The world’s ultimate luxury SUV
- Peerless comfort and luxury
- Amazingly refined on-road
- Comfortable and capable off-road, too
- Class leading space
- Superb craftsmanship
- Rather expensive
- Not as agile as some other big luxury SUVs
- Very thirsty
The new Rolls-Royce Cullinan is the biggest, heaviest, most luxurious and, at £276,000 before any personalisation, easily the most expensive SUV on sale.
If it has any rivals – and Rolls insists it doesn’t – then the Bentley Bentayga and top-end Special Vehicle Operations-modified Range Rovers come closest. Both, however, are barely half the Cullinan’s hefty price.
This is not just Rolls-Royce's first SUV. The Cullinan – named after the biggest diamond ever found – is also Rolls-Royce’s first four-wheel drive vehicle and its first hatchback. It must also surely be the first to offer an optional towbar: Rolls says this a working vehicle, likely to tow boats and horses, as well as do the school run and serve up daily transport for the super rich.
Peerless on road
As you’d expect, it has a level of craftsmanship and cosseting comfort well north of any rival. It is the most spacious of all SUVs, as well as the most pampering. Rear legroom is as generous as a limo’s. Vast coach doors (rear hinged) allow for graceful entry and exit.
On road, it is almost as silent and smooth-riding as the majestic Phantom saloon, with which it shares many mechanicals – including its V12 twin turbo engine and the silky smooth ZF eight-speed auto gearbox. It is marvellously serene on major roads or around town. Only on winding secondaries does the 2.6-plus tonnes betray it. No matter how clever its active anti-roll bars and dampers, and its satellite guided gearshifts, it still feels like a big hefty car when the going gets tight. A Range Rover, a Cayenne and a Bentayga are all more agile.
Supreme off-road comfort
Far more surprising is its off-road nous. Rolls management briefed engineers to maintain the on-road ‘magic carpet’ ride of the Phantom, yet deliver class-leading off-road comfort and refinement too. Effortless everywhere was the mantra. They have succeeded.
Though a Range Rover – with its greater wheel articulation and superior wading depth – ultimately will go places that a Cullinan cannot, the Rolls is smoother, quieter and more assured on most off-road surfaces. Its manoeuvrability is also excellent, despite its mass and size. Four-wheel steering, a huge boon on tight gravel switchback track, helps. The hugely torquey 6.75-litre V12 is staggeringly strong. No low transmission range is offered, and nor is it necessary.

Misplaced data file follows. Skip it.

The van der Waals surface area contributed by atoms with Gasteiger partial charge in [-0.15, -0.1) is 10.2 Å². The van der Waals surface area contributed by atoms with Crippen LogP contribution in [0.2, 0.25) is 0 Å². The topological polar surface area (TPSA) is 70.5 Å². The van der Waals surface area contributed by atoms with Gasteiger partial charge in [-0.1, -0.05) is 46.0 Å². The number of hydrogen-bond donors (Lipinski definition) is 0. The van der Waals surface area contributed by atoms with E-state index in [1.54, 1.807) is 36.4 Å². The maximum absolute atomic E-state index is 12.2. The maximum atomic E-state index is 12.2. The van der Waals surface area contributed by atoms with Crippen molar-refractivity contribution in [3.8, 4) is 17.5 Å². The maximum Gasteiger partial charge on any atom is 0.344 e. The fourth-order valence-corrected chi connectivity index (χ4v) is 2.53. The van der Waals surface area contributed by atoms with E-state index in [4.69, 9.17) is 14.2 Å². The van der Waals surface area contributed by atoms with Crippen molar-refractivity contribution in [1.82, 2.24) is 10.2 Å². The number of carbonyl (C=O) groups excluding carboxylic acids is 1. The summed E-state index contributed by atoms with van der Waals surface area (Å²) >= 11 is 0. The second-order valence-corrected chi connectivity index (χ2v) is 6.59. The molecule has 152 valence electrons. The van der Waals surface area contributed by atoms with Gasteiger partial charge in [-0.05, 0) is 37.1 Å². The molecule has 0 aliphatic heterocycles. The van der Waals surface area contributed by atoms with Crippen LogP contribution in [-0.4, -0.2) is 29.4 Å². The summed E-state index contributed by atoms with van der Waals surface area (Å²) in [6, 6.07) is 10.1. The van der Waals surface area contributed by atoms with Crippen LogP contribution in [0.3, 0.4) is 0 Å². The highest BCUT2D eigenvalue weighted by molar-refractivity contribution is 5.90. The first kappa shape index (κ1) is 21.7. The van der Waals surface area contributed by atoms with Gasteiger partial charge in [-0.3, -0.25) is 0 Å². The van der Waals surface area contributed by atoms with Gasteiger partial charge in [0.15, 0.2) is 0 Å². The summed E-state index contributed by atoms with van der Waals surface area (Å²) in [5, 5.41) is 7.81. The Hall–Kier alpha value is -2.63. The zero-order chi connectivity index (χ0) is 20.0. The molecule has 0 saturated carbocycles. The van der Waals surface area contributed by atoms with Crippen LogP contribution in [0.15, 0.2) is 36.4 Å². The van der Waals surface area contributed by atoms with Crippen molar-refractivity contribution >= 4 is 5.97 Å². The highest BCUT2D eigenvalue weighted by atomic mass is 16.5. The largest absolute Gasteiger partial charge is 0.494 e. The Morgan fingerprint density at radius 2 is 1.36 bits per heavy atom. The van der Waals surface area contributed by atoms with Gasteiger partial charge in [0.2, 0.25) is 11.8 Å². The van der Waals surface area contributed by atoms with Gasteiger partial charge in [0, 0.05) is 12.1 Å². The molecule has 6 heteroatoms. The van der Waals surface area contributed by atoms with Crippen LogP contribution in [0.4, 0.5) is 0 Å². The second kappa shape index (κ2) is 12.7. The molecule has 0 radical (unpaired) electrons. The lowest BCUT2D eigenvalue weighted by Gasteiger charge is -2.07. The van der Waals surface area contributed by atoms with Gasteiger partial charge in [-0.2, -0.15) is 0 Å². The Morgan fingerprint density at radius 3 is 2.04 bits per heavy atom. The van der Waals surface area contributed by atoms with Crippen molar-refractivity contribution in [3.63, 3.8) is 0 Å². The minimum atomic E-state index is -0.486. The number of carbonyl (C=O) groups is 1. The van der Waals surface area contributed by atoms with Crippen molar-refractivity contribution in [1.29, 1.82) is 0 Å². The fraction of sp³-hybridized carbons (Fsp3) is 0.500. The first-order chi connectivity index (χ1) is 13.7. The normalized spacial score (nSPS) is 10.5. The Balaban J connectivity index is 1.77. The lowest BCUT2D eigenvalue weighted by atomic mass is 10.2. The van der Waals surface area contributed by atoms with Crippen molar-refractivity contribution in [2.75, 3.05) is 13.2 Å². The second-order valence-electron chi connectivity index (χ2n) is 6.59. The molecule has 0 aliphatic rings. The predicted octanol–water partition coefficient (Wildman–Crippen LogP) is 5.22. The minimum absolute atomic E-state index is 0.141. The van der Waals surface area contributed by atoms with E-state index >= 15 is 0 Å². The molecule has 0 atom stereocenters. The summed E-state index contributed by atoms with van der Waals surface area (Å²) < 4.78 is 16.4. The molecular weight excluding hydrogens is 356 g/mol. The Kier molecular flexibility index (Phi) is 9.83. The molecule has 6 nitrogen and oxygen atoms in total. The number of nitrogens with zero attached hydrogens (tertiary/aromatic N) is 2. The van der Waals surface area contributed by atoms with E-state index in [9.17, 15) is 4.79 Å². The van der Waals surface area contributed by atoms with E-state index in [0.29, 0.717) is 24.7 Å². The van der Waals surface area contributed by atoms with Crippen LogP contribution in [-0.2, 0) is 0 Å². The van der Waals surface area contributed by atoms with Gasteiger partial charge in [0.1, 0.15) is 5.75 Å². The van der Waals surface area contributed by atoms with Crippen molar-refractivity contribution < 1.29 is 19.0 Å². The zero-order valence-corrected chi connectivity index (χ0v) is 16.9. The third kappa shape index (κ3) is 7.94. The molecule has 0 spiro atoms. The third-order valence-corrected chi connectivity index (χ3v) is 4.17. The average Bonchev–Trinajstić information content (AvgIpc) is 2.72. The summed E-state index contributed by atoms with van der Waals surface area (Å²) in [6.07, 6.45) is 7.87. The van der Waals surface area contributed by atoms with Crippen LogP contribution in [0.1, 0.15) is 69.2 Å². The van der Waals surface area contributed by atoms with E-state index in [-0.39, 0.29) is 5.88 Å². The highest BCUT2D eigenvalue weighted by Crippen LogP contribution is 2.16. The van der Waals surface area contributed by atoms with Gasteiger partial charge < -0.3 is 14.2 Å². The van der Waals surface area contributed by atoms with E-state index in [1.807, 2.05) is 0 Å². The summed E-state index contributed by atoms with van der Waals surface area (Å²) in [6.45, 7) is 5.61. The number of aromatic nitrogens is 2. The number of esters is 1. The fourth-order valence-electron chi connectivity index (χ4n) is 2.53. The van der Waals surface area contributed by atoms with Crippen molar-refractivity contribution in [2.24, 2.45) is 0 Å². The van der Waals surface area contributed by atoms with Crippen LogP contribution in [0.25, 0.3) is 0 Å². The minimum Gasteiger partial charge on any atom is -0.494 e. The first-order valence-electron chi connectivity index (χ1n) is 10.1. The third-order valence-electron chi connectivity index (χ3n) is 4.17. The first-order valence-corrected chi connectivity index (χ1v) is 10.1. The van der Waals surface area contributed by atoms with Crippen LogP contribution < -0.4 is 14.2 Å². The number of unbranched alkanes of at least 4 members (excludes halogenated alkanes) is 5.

Made for luxury adventure
Rolls-Royce expects the Cullinan to be a working vehicle that will likely accrue far higher mileages than Phantoms, Ghosts or Wraiths. It believes the Cullinan will be used for ‘luxury adventure’, including accessing hard-to-reach fishing spots, sand dune driving in the Middle East, hunting, and even multi-day off-road adventures.
As with all Rolls-Royces, most customers will request bespoke work – typically leather work or customised wood treatments. On the Cullinan this includes ‘recreation modules’. These hand-crafted drawers would include equipment needed for activities such as fishing, rock climbing, snow boarding or photography. Add a few juicy options and the Cullinan’s price soon breaks the £300,000 barrier.
Rolls-Royce’s first hatchback
Rolls doesn’t refer to its new car as a hatchback. It quaintly calls its bootlid ‘the clasp’. But a hatch it is, and it offers a split tailgate and a choice of rear end configurations. You can have a conventional folding rear seat or a twin fixed seats. The latter is also offered with a fixed glass partition between seats and boot, which improves cabin insulation.
The Parkers Verdict
As the price and the Rolls-Royce name suggest, this is the most upmarket of all luxury SUVs. It is peerless for on-road comfort and refinement, if not handling agility. And no SUV is as comfortable or as settled off-road, with ultimate go-anywhere capability close to a Range Rover.
Is it worth twice as much as a Bentayga or a top-end fully specced Range Rover? Of course not, if we think rationally. But Rolls-Royce’s ‘high net worth individuals’ don’t care overly about cost. They simply want the ultimate. And that’s precisely what they’ll get if they buy a Cullinan.